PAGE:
Amazon tried to use its power to coerce Ecobee into using its smart home products to collect user data by threatening Ecobee’s ability to sell its products on Amazon, according to a report from The Wall Street Journal.
As of now, Ecobee’s products can still be purchased on Amazon, but the WSJ claims that negotiations between Ecobee and Amazon are ongoing. According to the WSJ, the online retail giant asked Ecobee to share data from its Alexa-enabled smart thermostats, even when the customer wasn’t actively using the voice assistant. Ecobee reportedly refused to have its devices constantly report back to Amazon about the state of the user’s home, including data on which doors were locked or unlocked and the set temperature. The reasoning being that enabling its devices to report this data to Amazon would be a violation of its customer’s trust.
Ecobee may have also been concerned that Amazon wanted the data to build competing products. The retail giant has a reputation for taking non-public sales data and using it to develop products — something that’s come up in antitrust investigations in the US and EU. Amazon has also been accused of using this sales data to directly copy and compete with other companies using its Amazon Basics brand.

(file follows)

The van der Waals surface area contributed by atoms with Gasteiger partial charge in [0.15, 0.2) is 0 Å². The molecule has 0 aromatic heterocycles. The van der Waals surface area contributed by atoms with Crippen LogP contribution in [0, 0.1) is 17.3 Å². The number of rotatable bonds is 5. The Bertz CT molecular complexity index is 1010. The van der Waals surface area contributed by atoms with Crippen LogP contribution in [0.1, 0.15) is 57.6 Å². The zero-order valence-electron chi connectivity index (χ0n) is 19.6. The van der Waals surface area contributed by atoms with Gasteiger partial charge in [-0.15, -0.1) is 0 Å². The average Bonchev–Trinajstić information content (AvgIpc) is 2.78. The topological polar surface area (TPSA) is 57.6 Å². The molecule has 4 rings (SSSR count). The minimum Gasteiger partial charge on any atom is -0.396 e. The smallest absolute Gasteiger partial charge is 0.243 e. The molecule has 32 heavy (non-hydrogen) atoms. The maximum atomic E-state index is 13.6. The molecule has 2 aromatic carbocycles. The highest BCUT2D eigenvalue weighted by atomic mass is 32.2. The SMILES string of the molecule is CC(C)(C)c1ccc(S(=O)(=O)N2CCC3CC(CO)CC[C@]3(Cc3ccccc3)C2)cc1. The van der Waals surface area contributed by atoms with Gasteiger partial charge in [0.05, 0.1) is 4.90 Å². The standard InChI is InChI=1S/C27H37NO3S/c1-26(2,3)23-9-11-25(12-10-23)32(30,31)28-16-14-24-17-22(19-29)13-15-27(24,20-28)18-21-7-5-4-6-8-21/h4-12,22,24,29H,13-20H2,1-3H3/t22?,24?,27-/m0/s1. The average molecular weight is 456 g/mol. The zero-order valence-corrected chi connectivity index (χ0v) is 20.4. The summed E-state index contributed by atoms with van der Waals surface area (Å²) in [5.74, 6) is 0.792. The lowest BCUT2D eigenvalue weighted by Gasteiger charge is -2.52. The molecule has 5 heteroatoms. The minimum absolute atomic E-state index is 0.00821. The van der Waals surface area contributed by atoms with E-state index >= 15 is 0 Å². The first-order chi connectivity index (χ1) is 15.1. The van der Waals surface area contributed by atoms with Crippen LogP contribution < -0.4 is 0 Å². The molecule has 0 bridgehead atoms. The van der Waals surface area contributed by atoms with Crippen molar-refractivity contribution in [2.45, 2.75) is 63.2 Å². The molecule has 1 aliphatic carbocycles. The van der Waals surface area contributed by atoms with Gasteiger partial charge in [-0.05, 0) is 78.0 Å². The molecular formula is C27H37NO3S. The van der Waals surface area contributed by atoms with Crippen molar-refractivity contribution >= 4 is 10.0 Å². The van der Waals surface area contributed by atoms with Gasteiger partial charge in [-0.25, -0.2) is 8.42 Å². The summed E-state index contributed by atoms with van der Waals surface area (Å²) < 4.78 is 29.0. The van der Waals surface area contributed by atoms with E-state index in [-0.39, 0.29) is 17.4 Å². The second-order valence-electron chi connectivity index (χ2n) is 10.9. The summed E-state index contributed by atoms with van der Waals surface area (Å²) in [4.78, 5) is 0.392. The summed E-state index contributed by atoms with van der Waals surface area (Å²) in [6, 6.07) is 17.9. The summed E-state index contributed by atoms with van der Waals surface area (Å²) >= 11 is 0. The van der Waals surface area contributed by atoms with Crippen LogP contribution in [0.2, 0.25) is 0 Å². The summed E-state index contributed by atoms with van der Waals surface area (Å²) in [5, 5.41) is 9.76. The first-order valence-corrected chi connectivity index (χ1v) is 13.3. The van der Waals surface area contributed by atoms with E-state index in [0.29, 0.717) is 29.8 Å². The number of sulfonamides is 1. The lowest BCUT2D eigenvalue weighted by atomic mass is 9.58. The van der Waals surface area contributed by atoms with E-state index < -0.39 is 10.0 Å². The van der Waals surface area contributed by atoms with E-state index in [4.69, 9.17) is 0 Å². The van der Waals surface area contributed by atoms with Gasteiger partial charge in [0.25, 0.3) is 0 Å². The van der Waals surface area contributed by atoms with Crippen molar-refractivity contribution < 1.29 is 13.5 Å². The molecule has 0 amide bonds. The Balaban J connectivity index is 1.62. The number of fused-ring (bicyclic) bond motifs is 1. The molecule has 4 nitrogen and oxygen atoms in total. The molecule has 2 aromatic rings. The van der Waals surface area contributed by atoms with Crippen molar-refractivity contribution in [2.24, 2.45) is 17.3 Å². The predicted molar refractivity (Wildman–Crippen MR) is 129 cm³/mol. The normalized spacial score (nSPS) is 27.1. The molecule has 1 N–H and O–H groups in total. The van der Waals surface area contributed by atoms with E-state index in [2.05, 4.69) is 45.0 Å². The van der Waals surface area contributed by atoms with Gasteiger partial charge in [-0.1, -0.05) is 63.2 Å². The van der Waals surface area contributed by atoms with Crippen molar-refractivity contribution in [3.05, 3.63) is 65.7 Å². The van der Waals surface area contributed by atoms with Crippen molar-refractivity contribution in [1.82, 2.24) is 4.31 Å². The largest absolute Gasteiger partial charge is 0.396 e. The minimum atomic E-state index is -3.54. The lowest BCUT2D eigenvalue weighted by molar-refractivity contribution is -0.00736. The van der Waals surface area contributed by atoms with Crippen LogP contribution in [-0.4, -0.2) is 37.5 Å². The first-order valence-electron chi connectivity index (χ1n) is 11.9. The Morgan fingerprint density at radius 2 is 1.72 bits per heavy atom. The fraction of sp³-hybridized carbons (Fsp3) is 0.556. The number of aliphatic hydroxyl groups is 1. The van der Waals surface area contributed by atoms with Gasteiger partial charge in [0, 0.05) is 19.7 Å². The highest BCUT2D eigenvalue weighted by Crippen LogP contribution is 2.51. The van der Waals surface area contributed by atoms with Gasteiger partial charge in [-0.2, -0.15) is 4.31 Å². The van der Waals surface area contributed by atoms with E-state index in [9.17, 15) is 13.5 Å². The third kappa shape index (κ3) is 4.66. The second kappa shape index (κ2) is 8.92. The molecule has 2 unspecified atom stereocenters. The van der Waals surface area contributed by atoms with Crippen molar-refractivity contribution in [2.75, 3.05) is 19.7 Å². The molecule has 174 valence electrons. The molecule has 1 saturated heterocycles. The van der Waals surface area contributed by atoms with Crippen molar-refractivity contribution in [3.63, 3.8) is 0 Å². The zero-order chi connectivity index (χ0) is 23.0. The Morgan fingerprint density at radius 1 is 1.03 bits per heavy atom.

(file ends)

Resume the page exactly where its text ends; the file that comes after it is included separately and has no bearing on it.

It’s not hard to look at the web of products and services it offers and see the potential abuses: the same report also outlines how Amazon uses its position in web hosting services and TV streaming boxes (sold under the Fire TV brand) to negotiate with content providers like HBO.
The full report is well worth a read if you want an idea of all the different markets Amazon operates in that it can use to get its way when dealing with other companies. For an in-depth look into Amazon’s specific dealings with its Marketplace system, we have an explainer, and we have also covered the news as it happened. Eventually, as reports like this pile up, regulators may have no choice but to step in.
Amazon declined to comment, stating that it doesn’t talk about agreements with partners.